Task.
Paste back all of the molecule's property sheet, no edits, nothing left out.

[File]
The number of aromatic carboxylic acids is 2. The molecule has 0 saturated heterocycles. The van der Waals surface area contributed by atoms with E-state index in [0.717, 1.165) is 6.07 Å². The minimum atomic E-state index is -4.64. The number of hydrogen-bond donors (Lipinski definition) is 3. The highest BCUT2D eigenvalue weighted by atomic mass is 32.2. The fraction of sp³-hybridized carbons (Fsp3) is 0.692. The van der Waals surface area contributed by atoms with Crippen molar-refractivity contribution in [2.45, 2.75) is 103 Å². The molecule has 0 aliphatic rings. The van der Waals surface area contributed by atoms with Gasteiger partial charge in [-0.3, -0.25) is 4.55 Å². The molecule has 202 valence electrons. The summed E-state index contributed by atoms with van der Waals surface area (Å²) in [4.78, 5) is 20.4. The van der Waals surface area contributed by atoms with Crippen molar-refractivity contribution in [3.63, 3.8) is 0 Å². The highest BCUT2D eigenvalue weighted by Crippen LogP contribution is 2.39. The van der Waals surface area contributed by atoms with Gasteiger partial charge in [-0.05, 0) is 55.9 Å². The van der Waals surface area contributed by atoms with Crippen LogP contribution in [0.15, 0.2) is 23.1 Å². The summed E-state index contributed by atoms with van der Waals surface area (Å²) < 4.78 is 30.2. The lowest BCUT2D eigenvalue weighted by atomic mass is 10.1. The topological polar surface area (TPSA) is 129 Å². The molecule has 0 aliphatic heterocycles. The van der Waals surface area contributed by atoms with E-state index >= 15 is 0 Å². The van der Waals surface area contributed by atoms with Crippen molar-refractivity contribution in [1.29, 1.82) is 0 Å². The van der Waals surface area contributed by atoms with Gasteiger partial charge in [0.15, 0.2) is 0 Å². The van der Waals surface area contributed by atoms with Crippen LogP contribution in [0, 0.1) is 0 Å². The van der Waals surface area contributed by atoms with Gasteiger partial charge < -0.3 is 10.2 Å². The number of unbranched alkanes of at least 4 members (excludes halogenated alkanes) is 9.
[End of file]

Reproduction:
The number of aromatic carboxylic acids is 2. The molecule has 0 saturated heterocycles. The van der Waals surface area contributed by atoms with E-state index in [0.717, 1.165) is 6.07 Å². The minimum atomic E-state index is -4.64. The number of hydrogen-bond donors (Lipinski definition) is 3. The highest BCUT2D eigenvalue weighted by atomic mass is 32.2. The fraction of sp³-hybridized carbons (Fsp3) is 0.692. The van der Waals surface area contributed by atoms with Crippen molar-refractivity contribution in [2.45, 2.75) is 103 Å². The molecule has 0 aliphatic rings. The van der Waals surface area contributed by atoms with Gasteiger partial charge in [-0.3, -0.25) is 4.55 Å². The molecule has 202 valence electrons. The summed E-state index contributed by atoms with van der Waals surface area (Å²) in [4.78, 5) is 20.4. The van der Waals surface area contributed by atoms with Crippen molar-refractivity contribution in [3.63, 3.8) is 0 Å². The highest BCUT2D eigenvalue weighted by Crippen LogP contribution is 2.39. The van der Waals surface area contributed by atoms with Gasteiger partial charge in [-0.05, 0) is 55.9 Å². The van der Waals surface area contributed by atoms with Crippen LogP contribution in [0.15, 0.2) is 23.1 Å². The summed E-state index contributed by atoms with van der Waals surface area (Å²) < 4.78 is 30.2. The lowest BCUT2D eigenvalue weighted by atomic mass is 10.1. The topological polar surface area (TPSA) is 129 Å². The molecule has 0 aliphatic heterocycles. The van der Waals surface area contributed by atoms with E-state index >= 15 is 0 Å². The van der Waals surface area contributed by atoms with Crippen molar-refractivity contribution in [1.29, 1.82) is 0 Å². The van der Waals surface area contributed by atoms with Gasteiger partial charge in [0.15, 0.2) is 0 Å². The van der Waals surface area contributed by atoms with Crippen LogP contribution in [0, 0.1) is 0 Å². The van der Waals surface area contributed by atoms with Gasteiger partial charge < -0.3 is 10.2 Å². The number of unbranched alkanes of at least 4 members (excludes halogenated alkanes) is 9.